Radio communication

Alex Bowman’s radio communication after the crash in Texas revealed how bad his blow was long before doctors did it and it was made public

The news late Thursday afternoon that Alex Bowman will miss Sunday’s Round of 16 playoff race at Talladega sent shockwaves through the garage. Another injured driver seated due to a concussion. All because of a car that drivers have consistently said throughout the year that it was too stiff and the drivers were absorbing a lot of the energy on impact.

Although the condition of the Hendrick Motorsports driver was somewhat surprising when it was announced, it shouldn’t have been. The pilot’s communication on his team radio immediately after impact in Texas said it all. And unfortunately, it was an all too familiar sound.

Alex Bowman out with concussion

The 2022 Cup Series season was the story of two seasons for Alex Bowman. In the first 15 races of the year, the HMS driver recorded nine top 10 finishes, including a win in Las Vegas that locked him into the playoffs.

The 29-year-old has hardly looked like a playoff driver in the last 15 races, scoring just three top 10s and, more shockingly, five DNFs, his latest coming in the Bristol night race, where he finished 32nd .

Last week at Texas Motor Speedway, Bowman’s late-season struggles continued, as he finished 29th. He was one of the first drivers to have tire problems and on lap 98 punctured a tire, lost control and backed into the outside wall at the exit of turn 4 on the 1.5 track mile.

His team repaired the #48 car, and he returned to the track and finished the race, finishing five laps later.

Bowman reveals intensity of impact on team radio

The fact that Bowman finished the race is both remarkable and chilling, especially after listening to what he said on the team radio just seconds after hitting the wall.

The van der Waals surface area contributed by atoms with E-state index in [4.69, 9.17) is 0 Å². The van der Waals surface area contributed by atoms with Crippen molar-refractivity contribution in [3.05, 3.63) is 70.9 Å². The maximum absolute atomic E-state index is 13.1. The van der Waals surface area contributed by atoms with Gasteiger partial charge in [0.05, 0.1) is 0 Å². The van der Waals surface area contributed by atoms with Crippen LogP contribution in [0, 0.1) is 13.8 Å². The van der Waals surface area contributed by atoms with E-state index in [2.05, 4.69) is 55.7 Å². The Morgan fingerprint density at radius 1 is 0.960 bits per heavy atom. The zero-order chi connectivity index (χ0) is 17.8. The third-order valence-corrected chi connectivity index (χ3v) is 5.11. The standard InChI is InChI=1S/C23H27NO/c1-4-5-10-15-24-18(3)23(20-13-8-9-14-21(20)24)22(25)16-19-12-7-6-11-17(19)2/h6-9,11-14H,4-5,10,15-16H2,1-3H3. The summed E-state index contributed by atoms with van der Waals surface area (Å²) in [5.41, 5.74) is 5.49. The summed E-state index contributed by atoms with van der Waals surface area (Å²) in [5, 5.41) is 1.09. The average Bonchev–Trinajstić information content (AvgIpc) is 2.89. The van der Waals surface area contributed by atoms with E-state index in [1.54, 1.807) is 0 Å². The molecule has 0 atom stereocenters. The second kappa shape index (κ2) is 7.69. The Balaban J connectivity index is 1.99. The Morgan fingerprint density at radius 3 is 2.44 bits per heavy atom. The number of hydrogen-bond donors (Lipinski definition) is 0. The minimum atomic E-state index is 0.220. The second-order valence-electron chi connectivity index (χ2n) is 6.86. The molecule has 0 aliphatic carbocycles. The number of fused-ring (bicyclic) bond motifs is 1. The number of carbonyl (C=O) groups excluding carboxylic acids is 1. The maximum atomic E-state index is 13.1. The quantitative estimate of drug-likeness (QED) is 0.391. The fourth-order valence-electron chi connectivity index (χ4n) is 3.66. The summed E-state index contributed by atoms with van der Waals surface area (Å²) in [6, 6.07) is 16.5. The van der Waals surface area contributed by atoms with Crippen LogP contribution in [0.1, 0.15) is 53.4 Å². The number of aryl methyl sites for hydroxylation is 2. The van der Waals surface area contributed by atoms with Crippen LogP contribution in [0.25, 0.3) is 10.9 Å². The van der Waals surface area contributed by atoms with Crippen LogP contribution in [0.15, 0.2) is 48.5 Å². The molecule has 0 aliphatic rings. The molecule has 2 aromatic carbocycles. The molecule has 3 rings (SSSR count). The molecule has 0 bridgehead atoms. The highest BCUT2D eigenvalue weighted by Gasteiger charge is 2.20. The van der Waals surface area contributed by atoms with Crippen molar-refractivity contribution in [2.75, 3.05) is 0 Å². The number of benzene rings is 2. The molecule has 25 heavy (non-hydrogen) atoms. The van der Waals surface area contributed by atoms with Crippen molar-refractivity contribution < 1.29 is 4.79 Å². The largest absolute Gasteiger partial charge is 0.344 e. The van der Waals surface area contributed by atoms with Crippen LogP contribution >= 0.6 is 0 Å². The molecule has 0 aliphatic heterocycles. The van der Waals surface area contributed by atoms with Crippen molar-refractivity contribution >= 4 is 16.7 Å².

“Done. I can’t drive the rest of the day,” Bowman said, feeling the effects of the impact. . »

Other drivers have said similar things

Bowman’s remarks, while alarming, unfortunately, are not new. Many drivers have made similar comments following crashes this year in the Gen 7 car.

“All good. That was the hardest hit I’ve had,” Bubba Wallace told Fox’s Bob Pockrass after a last-lap crash at the season opener in Atlanta. was harder than Pocono.”

“It’s been a pretty painful week,” Joey Logano said days after crashing into the outside wall in Charlotte in the Coca-Cola 600. “I’m not moving as fast as usual, but it looks like I can still drive the car fast, at least in practice. So that part is good. These cars, they hit harder than ever. They hit really hard. They’re solid. Yeah. It hurts.”

Kevin Harvick was one of the most vocal on the impacts and offered a detailed description of what it feels like a day before ending his 65-race winless streak at Michigan.

“It’s never the first item on the to-do list. I can tell you from a driver, every time I hit something, it’s a lot harder than any bump I’ve taken in any of the other cars,” admitted Harvick. “The only thing I can compare him to is hitting a concrete wall compared to what he was before. That’s the problem.

“It’s not that you look at the cars and say, ‘Oh man, they look great. This is the problem. Nothing flew away, did it? That’s the problem, and all that energy is absorbed by you. So you feel like you’re hit by the hammer and the car survives, but is that really what you want? The cars are all together. It looks good, but it doesn’t feel good.

Harvick’s comments line up perfectly with Bowman’s after Texas. The driver of HMS was in complete shock as the car continued to roll after his hit. It was driving so well that he drove it another 231 laps. And that is the problem.

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